Hallmark Movies Haven’t Changed – Candace Cameron Bure Just Doesn’t Want To See Gays On TV – Decider | Episode Movies

Candace Cameron Bure may be right. Don’t miss those the good old days of Hallmark Christmas movies before they all “woke up”? Back when a big city real estate developer fell in love with a small town rancher, or when a small town designer fell in love with a big city movie star, or when another big city real estate developer fell in love with a small town landlord, or when a big city married couple in love again in a small town inn – this were Christmas movies! Luckily, these are all films shot this year.

It turns out that, as Candace Cameron Bure alludes to, the nightmarish erosion of good old Christian values ​​and American morality has ruined Hallmark films Wall Street Journal profile does not exist. The only reason she chose Great American Family is because Hallmark is “fundamentally a completely different network than it was when I was there because I changed leadership.”

What is Bure talking about? What changed so much that it would break a 9-year winning streak at the undisputed king of Christmas movies? And we’re talking about Christmas Movies too, movies that are not afraid to put Christmas in the title. There’s a Hanukkah movie this year, just like 2021 and 2020. Kwanzaa is getting half a movie and sharing it with Christmas this year vacation heritage. The specific holiday these holiday films celebrate has not changed. The lineup is still being called Countdown to Christmas! So it can’t be the “War on Christmas” that scared Bure.

Mark does have a few more color tracks than in the past, including two films with traces of Asian descent. But overall? Only six out of forty films have two traces of color. Granted, that’s six more than the 2017 lineup, when Hallmark was believed to be more in line with Bure’s numbers. For comparison, one of the seventeen Great American Family originals from 2022 has two color tracks.

So really – what has changed? Some of the gender roles have changed, like the rancher I mentioned in the first paragraph was a woman (!). and The royal nanny was a direct spy film that didn’t follow the Hallmark formula. and Lights, Camera, Christmas treated “moving to the city” as a goal, not a threat. But are these plans really offensive enough to upset Ms Bure? Probably not.

So let me say the quiet part out loud: Candace Cameron Bure is crazy about gays. She concludes that too when she says Great American Family will focus on “traditional marriage,” which is Christian’s derogatory and historically inaccurate way of describing straight couples. Note that traditional marriage does not mean the centuries-old tradition where women were property. she says modern Straight marriage – like, you know, the kind on love is blind.

That’s the only thing that’s changed significantly, and Hallmark’s previous refusal to acknowledge that gay people exist and also love Christmas is why Great American Family even exists. Never forget that Great American Family CEO Bill Abbott left Hallmark (of his own accord, he says) after refusing to air a commercial showing lesbians daring being on screen for a few seconds to be.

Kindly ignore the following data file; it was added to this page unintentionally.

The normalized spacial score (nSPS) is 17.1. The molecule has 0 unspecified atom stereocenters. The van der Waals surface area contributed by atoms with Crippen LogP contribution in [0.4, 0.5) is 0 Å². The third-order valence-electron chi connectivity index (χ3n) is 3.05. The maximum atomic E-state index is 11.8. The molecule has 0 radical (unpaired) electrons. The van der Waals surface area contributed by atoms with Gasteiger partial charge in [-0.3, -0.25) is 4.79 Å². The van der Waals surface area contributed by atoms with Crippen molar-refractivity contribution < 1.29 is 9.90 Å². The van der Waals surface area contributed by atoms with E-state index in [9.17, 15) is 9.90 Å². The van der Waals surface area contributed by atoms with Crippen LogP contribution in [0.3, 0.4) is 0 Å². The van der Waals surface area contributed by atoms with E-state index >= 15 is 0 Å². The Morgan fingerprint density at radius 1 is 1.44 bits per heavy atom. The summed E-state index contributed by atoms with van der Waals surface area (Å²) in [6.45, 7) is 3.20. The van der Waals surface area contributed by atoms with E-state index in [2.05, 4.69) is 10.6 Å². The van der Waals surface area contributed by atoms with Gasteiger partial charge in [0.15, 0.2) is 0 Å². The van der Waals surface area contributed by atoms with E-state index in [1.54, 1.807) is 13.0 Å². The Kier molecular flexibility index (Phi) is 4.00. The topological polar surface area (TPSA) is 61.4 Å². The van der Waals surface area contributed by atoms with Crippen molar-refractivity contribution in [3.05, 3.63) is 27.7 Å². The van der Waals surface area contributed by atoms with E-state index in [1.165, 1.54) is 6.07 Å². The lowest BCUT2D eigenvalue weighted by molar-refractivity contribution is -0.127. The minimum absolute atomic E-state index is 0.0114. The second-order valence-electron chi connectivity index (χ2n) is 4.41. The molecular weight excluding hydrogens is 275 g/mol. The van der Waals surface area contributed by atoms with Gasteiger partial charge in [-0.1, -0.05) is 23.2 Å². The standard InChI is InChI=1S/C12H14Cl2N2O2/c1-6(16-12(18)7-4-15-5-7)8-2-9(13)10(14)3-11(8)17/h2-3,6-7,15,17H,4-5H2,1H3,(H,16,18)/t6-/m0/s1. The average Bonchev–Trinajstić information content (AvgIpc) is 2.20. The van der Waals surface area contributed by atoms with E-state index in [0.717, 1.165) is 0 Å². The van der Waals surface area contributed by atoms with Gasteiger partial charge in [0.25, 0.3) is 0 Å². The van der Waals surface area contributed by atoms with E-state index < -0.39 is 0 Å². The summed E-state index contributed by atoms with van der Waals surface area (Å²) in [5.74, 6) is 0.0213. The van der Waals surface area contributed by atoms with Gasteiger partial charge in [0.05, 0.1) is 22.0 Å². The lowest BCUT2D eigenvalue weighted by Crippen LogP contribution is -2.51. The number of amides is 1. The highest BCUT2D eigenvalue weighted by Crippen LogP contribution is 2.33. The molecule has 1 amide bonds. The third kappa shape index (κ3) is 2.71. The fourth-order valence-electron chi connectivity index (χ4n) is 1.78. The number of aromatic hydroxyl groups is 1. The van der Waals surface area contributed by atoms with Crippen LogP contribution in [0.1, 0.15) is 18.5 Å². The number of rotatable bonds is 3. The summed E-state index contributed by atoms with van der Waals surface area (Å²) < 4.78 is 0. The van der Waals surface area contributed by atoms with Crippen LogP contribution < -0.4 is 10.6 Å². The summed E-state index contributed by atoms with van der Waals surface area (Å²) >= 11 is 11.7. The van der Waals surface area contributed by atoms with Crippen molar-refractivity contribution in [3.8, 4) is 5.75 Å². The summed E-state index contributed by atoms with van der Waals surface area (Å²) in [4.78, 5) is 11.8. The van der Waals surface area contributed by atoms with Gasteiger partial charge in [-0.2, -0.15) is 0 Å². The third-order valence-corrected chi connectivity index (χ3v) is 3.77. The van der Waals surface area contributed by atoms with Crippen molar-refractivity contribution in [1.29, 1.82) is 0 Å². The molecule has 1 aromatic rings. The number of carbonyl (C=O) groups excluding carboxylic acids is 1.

Since his departure, Hallmark has grown its queer reputation almost exponentially. For three years in a row there have been queer main and supporting characters every year – as in The Christmas House and An Unexpected Christmas. The Christmas House gave the network his first gay kiss — a kiss! Scandalous! But note that it took them until This Year, Year 3 from Hallmark’s strange eye Makeover to take a gay couple to the top without the buffer of a straight love story (The Holiday SitterAiring December 11).

Gay inclusion is the tangible difference between Hallmark now and the Hallmark Bure enjoyed working for. Bure’s comments about ‘traditional marriage’ – and the fact that her Netflix sitcom fuller house her youngest TV son’s inexplicable crush on Blake Shelton declined in favor of a friend — don’t stop me from assuming gay inclusion is the only reason she left Hallmark. I’m sure she loves the money from her exclusive deal and the power of being chief creative officer and I’m sure she loves it – to use a phrase always thrown at gay people who just breathe -” to shove Christianity down our throats” with GAF content. But I think what she loves most is that there are no gays in the Great American Christmas winter wonderland.

And just to underline this: Bure’s comment on “traditional marriage” is political – exactly what I bet she hates today’s very political (?) Hallmark movies. Your comments are dangerous. We have Supreme Court justices who have specifically said they want to overthrow gay marriage. A character like Bure, a woman who has been an incredible influence on Christian and conservative audiences, as well as Instagram moms and sitcom-loving millennials, would do anything to suggest that gay marriage isn’t meant to be anything but ultimate to be looked at harmlessly and harmlessly frivolously like formulaic holiday movies. That doesn’t really feel like Christmas spirit.

So keep that in mind when you hear Bure, or anyone else, talk about the runaway loose liberal morality of today’s Hallmark movies. Hallmark movies are just as mature and cheesy as they ever were. They just finally acknowledged that gay people deserve to be stuck in small towns and fall in love with their big city high school crushes the same way straight people do.

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